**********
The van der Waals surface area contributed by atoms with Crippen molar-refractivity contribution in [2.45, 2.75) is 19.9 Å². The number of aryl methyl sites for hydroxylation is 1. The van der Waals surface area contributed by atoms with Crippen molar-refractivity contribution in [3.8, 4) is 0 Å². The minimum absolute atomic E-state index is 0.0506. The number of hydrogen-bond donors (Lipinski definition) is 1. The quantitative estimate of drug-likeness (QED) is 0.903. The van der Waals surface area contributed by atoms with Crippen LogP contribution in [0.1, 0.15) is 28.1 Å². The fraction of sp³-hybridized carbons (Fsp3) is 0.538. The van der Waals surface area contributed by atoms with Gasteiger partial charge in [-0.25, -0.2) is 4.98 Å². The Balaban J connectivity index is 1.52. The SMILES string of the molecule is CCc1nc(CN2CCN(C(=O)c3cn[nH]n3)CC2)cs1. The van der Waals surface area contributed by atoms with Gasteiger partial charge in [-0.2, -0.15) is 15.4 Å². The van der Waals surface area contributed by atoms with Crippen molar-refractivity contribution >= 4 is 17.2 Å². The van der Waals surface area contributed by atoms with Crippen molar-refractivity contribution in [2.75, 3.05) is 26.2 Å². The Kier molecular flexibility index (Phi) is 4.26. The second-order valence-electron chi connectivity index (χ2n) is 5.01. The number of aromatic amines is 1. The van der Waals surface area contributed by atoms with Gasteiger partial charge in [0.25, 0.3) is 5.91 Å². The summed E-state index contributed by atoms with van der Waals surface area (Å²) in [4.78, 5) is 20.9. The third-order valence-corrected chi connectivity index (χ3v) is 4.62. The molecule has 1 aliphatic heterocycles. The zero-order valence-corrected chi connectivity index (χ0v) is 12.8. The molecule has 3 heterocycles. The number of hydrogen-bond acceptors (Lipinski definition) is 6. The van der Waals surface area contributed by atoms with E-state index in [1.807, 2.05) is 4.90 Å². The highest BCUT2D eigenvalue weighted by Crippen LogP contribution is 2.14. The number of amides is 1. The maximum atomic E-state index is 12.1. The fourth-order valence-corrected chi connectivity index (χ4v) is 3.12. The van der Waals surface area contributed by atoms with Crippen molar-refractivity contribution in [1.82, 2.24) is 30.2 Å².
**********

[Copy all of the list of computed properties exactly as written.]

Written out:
The van der Waals surface area contributed by atoms with Crippen molar-refractivity contribution in [2.45, 2.75) is 19.9 Å². The number of aryl methyl sites for hydroxylation is 1. The van der Waals surface area contributed by atoms with Crippen molar-refractivity contribution in [3.8, 4) is 0 Å². The minimum absolute atomic E-state index is 0.0506. The number of hydrogen-bond donors (Lipinski definition) is 1. The quantitative estimate of drug-likeness (QED) is 0.903. The van der Waals surface area contributed by atoms with Crippen LogP contribution in [0.1, 0.15) is 28.1 Å². The fraction of sp³-hybridized carbons (Fsp3) is 0.538. The van der Waals surface area contributed by atoms with Gasteiger partial charge in [-0.25, -0.2) is 4.98 Å². The Balaban J connectivity index is 1.52. The SMILES string of the molecule is CCc1nc(CN2CCN(C(=O)c3cn[nH]n3)CC2)cs1. The van der Waals surface area contributed by atoms with Gasteiger partial charge in [-0.2, -0.15) is 15.4 Å². The van der Waals surface area contributed by atoms with Crippen molar-refractivity contribution >= 4 is 17.2 Å². The van der Waals surface area contributed by atoms with Crippen molar-refractivity contribution in [2.75, 3.05) is 26.2 Å². The Kier molecular flexibility index (Phi) is 4.26. The second-order valence-electron chi connectivity index (χ2n) is 5.01. The number of aromatic amines is 1. The van der Waals surface area contributed by atoms with Gasteiger partial charge in [0.25, 0.3) is 5.91 Å². The summed E-state index contributed by atoms with van der Waals surface area (Å²) in [4.78, 5) is 20.9. The third-order valence-corrected chi connectivity index (χ3v) is 4.62. The molecule has 1 aliphatic heterocycles. The zero-order valence-corrected chi connectivity index (χ0v) is 12.8. The molecule has 3 heterocycles. The number of hydrogen-bond acceptors (Lipinski definition) is 6. The van der Waals surface area contributed by atoms with E-state index in [1.807, 2.05) is 4.90 Å². The highest BCUT2D eigenvalue weighted by Crippen LogP contribution is 2.14. The number of amides is 1. The maximum atomic E-state index is 12.1. The fourth-order valence-corrected chi connectivity index (χ4v) is 3.12. The van der Waals surface area contributed by atoms with Crippen molar-refractivity contribution in [1.82, 2.24) is 30.2 Å².